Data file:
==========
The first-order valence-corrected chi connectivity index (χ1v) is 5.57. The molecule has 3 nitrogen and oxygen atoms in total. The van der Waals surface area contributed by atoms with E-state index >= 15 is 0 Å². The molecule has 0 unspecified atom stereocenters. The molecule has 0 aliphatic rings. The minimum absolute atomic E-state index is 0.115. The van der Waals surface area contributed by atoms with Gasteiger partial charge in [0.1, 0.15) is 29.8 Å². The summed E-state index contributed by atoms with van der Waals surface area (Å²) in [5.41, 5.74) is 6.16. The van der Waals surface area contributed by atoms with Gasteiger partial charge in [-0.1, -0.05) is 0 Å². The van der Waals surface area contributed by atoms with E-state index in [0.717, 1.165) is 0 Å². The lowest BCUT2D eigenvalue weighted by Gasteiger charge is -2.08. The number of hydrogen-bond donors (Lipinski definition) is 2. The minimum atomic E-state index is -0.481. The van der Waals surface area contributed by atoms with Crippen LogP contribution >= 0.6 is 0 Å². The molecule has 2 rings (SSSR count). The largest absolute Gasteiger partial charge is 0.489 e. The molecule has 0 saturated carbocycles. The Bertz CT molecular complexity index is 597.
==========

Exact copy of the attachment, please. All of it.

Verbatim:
The first-order valence-corrected chi connectivity index (χ1v) is 5.57. The molecule has 3 nitrogen and oxygen atoms in total. The van der Waals surface area contributed by atoms with E-state index >= 15 is 0 Å². The molecule has 0 unspecified atom stereocenters. The molecule has 0 aliphatic rings. The minimum absolute atomic E-state index is 0.115. The van der Waals surface area contributed by atoms with Gasteiger partial charge in [0.1, 0.15) is 29.8 Å². The summed E-state index contributed by atoms with van der Waals surface area (Å²) in [5.41, 5.74) is 6.16. The van der Waals surface area contributed by atoms with Gasteiger partial charge in [-0.1, -0.05) is 0 Å². The van der Waals surface area contributed by atoms with E-state index in [0.717, 1.165) is 0 Å². The lowest BCUT2D eigenvalue weighted by Gasteiger charge is -2.08. The number of hydrogen-bond donors (Lipinski definition) is 2. The minimum atomic E-state index is -0.481. The van der Waals surface area contributed by atoms with Crippen LogP contribution >= 0.6 is 0 Å². The molecule has 2 rings (SSSR count). The largest absolute Gasteiger partial charge is 0.489 e. The molecule has 0 saturated carbocycles. The Bertz CT molecular complexity index is 597.